Startup Review: City Dictionary

City Dictionary is a Madison-based startup that organizes user generated definitions for local slang and locations.  Co-founded by brothers and Wisconsin grads Thomas and John Carmona, City Dictionary is similar to urban dictionary, but location based and and city specific.  Thomas Carmona told me their “goal is to capture the subtleties of American cities that existing references leave out.”   From their website:

Have you ever gone to a new city and been confused by the way the locals speak? Whether it’s an idiomatic expression, a nickname for a local street, or the name of a local food, cities can have confusing language. For example, should you be offended if someone in Pittsburgh calls you “nebby?” In Philadelphia, will you know what to say if someone offers you a “whiz wit?” Will you be alarmed in Madison when someone says they drank a “boot” last night?  If you understand all three of these references, then you’re in the minority. For the rest of us, there’s City Dictionary.

They launched the site back in May 2008 as a Madison website, trying to “capture the eccentricities of Madison language and culture” but have since expanded nationwide.   They have made some great progress lately, including winning the Burrill Business Plan Competition and a cool $10,000 first prize, signing a deal to put dictionaries on over 60 local TV news websites and adding lots of new definitions.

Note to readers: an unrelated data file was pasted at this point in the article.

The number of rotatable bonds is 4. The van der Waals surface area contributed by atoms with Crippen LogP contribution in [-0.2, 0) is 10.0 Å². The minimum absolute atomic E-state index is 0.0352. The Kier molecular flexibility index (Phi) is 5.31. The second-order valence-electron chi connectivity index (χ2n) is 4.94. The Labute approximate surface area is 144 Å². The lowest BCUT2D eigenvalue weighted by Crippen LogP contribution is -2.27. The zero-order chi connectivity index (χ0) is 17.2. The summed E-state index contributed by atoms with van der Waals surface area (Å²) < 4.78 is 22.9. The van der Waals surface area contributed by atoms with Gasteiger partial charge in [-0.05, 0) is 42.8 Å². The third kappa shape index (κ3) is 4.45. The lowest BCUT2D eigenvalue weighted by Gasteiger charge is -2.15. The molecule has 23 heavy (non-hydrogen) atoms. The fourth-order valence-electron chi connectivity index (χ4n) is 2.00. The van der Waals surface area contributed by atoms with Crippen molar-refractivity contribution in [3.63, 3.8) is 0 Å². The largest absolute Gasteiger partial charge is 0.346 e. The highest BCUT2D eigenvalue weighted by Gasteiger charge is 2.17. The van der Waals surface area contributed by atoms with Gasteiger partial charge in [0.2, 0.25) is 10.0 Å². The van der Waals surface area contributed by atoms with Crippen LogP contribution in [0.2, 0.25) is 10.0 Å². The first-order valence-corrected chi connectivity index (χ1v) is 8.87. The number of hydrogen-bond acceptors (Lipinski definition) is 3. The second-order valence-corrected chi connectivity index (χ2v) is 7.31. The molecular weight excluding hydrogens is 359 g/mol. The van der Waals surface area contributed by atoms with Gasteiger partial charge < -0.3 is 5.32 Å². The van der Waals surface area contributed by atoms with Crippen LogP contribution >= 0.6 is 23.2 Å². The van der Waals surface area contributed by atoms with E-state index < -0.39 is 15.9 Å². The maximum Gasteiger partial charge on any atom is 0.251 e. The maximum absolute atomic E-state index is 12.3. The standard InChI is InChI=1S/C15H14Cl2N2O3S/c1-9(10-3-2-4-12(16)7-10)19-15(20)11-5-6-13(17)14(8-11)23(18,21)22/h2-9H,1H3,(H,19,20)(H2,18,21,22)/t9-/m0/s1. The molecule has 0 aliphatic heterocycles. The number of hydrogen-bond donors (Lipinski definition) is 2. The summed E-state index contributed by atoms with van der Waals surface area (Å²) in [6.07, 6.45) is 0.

The site is interesting because it fills in the gaps that other sources like traditional encyclopedias, Wikipedia and others leave out.  Thomas Carmona told me that “eventually, we would like City Dictionary to be a valuable reference for all cities and towns–large or small–in the US, similar to the way Wikipedia is a powerful reference for, well, everything. Whereas Wikipedia and other existing city references give the “official” account of a city, City Dictionary will fill in the gaps with the subtleties that only real locals can offer.”  

City Dictionary’s market is a niche that had been previously underserved and  I really like their strategy of partnering with local TV stations to get more users and content.  If they are able to get enough partners, they will build a wall around their industry, making it hard for competition to break into the market.  The syndication deals are a promising sign because others companies realize the value that City Dictionary brings to the table and provides City Dictionary with a much larger presence across the web.

Currently, City Dictionary is ad supported and it will be interesting to see if they can find a way to squeeze revenue out of the page views that they generate or have to find another revenue stream as they move forward.  I’m excited to see how they continue to grow.  Check out City Dictionary and let me know what you think.